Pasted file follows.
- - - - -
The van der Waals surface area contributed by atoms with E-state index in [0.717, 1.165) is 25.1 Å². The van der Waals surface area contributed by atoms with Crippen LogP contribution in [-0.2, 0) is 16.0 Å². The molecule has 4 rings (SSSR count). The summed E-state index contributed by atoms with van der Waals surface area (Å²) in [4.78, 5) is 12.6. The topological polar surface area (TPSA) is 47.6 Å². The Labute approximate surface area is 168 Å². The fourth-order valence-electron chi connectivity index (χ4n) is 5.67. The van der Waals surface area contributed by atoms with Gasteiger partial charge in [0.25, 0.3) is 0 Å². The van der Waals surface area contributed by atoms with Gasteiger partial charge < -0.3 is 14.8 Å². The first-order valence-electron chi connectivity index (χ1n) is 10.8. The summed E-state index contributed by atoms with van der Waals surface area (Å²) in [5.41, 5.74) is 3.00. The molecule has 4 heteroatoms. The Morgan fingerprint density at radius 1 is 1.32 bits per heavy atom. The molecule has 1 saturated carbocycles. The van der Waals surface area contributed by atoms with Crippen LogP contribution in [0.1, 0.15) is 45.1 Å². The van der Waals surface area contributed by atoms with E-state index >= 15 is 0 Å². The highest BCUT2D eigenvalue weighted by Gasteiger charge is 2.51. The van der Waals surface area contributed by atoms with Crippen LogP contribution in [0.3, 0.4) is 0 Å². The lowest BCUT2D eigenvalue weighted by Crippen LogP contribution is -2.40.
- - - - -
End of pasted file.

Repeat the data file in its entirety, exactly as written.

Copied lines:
The van der Waals surface area contributed by atoms with E-state index in [0.717, 1.165) is 25.1 Å². The van der Waals surface area contributed by atoms with Crippen LogP contribution in [-0.2, 0) is 16.0 Å². The molecule has 4 rings (SSSR count). The summed E-state index contributed by atoms with van der Waals surface area (Å²) in [4.78, 5) is 12.6. The topological polar surface area (TPSA) is 47.6 Å². The Labute approximate surface area is 168 Å². The fourth-order valence-electron chi connectivity index (χ4n) is 5.67. The van der Waals surface area contributed by atoms with Gasteiger partial charge in [0.25, 0.3) is 0 Å². The van der Waals surface area contributed by atoms with Gasteiger partial charge < -0.3 is 14.8 Å². The first-order valence-electron chi connectivity index (χ1n) is 10.8. The summed E-state index contributed by atoms with van der Waals surface area (Å²) in [5.41, 5.74) is 3.00. The molecule has 4 heteroatoms. The Morgan fingerprint density at radius 1 is 1.32 bits per heavy atom. The molecule has 1 saturated carbocycles. The van der Waals surface area contributed by atoms with Crippen LogP contribution in [0.1, 0.15) is 45.1 Å². The van der Waals surface area contributed by atoms with E-state index >= 15 is 0 Å². The highest BCUT2D eigenvalue weighted by Gasteiger charge is 2.51. The van der Waals surface area contributed by atoms with Crippen LogP contribution in [0.3, 0.4) is 0 Å². The lowest BCUT2D eigenvalue weighted by Crippen LogP contribution is -2.40.